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31 10, 2018

By |2018-10-31T16:52:09+00:00October 31st, 2018|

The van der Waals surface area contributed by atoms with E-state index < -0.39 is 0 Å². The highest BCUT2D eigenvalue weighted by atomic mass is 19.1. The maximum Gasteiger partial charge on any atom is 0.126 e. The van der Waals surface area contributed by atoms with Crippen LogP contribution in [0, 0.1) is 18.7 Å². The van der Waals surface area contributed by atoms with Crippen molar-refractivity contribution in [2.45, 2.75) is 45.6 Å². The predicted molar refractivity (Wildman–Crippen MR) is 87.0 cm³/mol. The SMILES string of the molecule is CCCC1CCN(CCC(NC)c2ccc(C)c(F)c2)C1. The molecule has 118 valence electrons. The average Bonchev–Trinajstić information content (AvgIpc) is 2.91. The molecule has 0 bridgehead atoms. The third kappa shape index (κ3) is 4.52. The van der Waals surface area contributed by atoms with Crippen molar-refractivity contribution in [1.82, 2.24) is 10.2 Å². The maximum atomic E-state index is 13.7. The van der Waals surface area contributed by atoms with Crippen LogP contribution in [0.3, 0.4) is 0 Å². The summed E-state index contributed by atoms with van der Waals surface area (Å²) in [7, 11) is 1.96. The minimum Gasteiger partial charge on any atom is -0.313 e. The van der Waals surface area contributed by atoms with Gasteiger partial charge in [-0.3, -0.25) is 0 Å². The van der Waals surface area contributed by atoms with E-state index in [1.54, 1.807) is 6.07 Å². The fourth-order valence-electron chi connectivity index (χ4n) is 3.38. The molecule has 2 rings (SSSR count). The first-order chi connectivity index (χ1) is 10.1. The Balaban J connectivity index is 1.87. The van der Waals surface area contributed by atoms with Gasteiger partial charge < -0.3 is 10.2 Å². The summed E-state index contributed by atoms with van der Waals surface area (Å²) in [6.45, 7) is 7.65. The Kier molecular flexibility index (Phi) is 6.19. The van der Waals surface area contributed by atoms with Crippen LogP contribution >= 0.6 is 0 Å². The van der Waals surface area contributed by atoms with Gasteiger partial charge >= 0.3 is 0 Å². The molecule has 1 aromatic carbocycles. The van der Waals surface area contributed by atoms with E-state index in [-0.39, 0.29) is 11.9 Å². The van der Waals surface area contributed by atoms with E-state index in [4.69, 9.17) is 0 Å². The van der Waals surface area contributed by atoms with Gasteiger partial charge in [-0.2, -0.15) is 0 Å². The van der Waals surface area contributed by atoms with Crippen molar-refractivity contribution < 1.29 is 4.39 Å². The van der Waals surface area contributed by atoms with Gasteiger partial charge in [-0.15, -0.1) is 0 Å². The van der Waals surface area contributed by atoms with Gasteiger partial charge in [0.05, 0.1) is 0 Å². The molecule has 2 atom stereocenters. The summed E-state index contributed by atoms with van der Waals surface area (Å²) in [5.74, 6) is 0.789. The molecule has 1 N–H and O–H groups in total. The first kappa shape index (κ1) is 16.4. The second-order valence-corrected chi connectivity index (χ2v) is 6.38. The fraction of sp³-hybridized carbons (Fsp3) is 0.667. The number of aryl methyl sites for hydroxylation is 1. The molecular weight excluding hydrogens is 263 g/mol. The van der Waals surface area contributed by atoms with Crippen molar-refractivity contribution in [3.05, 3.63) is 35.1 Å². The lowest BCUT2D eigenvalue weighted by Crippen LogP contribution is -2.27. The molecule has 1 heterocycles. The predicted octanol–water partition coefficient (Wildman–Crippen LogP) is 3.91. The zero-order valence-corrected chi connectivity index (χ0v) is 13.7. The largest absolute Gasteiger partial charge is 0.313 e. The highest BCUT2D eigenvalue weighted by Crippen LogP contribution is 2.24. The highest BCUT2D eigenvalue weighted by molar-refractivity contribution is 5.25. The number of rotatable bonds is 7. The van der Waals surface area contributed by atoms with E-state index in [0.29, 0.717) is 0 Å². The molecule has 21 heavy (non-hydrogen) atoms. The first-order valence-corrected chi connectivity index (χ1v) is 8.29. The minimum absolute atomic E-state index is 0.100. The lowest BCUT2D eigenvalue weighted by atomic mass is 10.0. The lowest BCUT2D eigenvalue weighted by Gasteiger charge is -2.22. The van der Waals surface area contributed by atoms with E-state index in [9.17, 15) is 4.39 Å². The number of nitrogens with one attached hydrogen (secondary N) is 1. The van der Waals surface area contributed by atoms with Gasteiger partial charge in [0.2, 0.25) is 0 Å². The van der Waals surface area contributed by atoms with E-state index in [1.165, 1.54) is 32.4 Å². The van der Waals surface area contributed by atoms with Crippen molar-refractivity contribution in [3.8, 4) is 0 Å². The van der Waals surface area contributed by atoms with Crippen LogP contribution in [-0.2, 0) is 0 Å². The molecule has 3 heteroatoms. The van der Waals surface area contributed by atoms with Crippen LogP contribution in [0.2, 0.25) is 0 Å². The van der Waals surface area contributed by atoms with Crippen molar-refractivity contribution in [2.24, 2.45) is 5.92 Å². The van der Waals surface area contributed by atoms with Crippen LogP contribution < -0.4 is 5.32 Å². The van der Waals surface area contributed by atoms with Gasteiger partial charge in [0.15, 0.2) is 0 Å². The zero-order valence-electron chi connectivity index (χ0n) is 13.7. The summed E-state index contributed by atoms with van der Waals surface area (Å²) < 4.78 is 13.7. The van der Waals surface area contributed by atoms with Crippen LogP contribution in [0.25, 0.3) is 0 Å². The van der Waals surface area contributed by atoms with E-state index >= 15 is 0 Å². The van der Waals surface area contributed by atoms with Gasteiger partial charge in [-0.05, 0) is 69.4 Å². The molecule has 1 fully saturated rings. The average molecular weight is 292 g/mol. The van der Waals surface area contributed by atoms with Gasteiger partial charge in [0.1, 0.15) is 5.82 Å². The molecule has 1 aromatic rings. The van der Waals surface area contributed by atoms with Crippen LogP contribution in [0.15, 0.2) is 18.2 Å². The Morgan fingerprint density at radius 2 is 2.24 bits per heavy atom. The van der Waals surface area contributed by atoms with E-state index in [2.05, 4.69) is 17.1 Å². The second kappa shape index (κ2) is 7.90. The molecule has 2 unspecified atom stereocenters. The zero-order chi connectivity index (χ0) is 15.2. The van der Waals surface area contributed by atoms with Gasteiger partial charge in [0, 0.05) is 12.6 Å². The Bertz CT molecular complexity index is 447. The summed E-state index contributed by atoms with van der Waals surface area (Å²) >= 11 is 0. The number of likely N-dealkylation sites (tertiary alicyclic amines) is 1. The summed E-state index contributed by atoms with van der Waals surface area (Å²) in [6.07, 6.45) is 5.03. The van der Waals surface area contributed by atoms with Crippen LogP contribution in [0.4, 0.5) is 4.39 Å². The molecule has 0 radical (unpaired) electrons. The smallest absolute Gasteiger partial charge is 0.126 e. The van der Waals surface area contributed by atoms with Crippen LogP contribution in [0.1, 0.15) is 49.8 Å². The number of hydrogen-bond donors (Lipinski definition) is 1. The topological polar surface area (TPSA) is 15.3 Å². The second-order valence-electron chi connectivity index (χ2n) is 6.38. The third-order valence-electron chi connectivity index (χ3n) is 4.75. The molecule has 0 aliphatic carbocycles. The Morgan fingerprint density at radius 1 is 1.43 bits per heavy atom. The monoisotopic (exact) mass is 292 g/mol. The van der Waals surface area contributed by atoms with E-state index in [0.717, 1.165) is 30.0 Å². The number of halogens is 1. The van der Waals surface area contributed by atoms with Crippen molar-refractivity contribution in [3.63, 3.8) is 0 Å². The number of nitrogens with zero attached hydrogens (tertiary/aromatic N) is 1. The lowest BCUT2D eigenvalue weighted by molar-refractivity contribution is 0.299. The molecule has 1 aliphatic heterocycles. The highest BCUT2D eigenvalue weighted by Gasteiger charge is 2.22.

In today’s construction industry a movement from conventional competition and contract models towards new partnership and collaborative business models can be observed. These partnership business models comprise management and manufacturing methods and correspond more to real businesses in the construction industry. This progress of the market within the construction sector leads to a usage of new business models also in order to overcome traditional price-driven competition towards a more collaborative working environment and a value-driven competition. Moreover, each large building retrofitting project needs slightly different business models according to building ownership, building typology, scope of the retrofitting, requirements, barriers such as available financing, actors engaged, guarantees, referenced projects, etc. The actors in the retrofitting project life cycle should be able to choose the optimal business model, and should be able to realise it (organisation, contracts, resources, knowledge, and technical competences). Solid and well-defined methodology and digital tools are needed for the project based on development and implementation of these novel business models. An individual SME is limited in many ways to reach these goals. The only solution is a collaborative, cluster or networked based approach. In this context, it may happen that the service provider of the One-Stop-Shop business model is a team of contractors that may all be SMEs or with a major contractor and its affiliated partners. Small-medium sized construction companies may thus enter into partnerships with other actors such as suppliers of key components/material and architect/engineering company if these capabilities do not exist in house.   In case of SME cluster collaboration, generally, the SMEs scope, competences and resources are limited for developing large construction investments, for example large real-estate retrofitting projects. Mainly in the public sector, where the competition is based on the "lowest price" criterion, the SMEs have many difficulties to win the projects. An important opportunity is the adaptability and flexibility of SMEs to different contractual arrangements. This can be implemented only by a group of companies covering all required competences, in well-organised collaborative approach. The operation and maintenance organisation and end-users should be directly involved. These actors have key impact on high performing buildings (retrofitted buildings) and with that also on the overall outcome (economic, environmental, social) of the retrofitting project. In this framework, SMEs operating in the construction field and in the same region may look for a holistic coverage of the construction industry market, applying business models which can be profitable by fulfilling a wide spectrum of clients’ requirements. Clusters of regionally active construction SMEs have an increasingly need to be organised into networks or strategic alliances. This will answer to the business opportunities, which require individual resources such as specific expertise, workforce or equipment. For widening the range of competences some of them enter even wider association such as e.g. German Facility Management Association (GEFMA). Nevertheless it has to be underlined that when the client is from the public sector, it is necessary to define the leader of the SME cluster to be possible to contract projects. Definition of the leading SME partner can be a problem. Legal issues have to be cared about (contract forms, assurances in the case of SME bankruptcy, responsibilities and guarantees for longer time).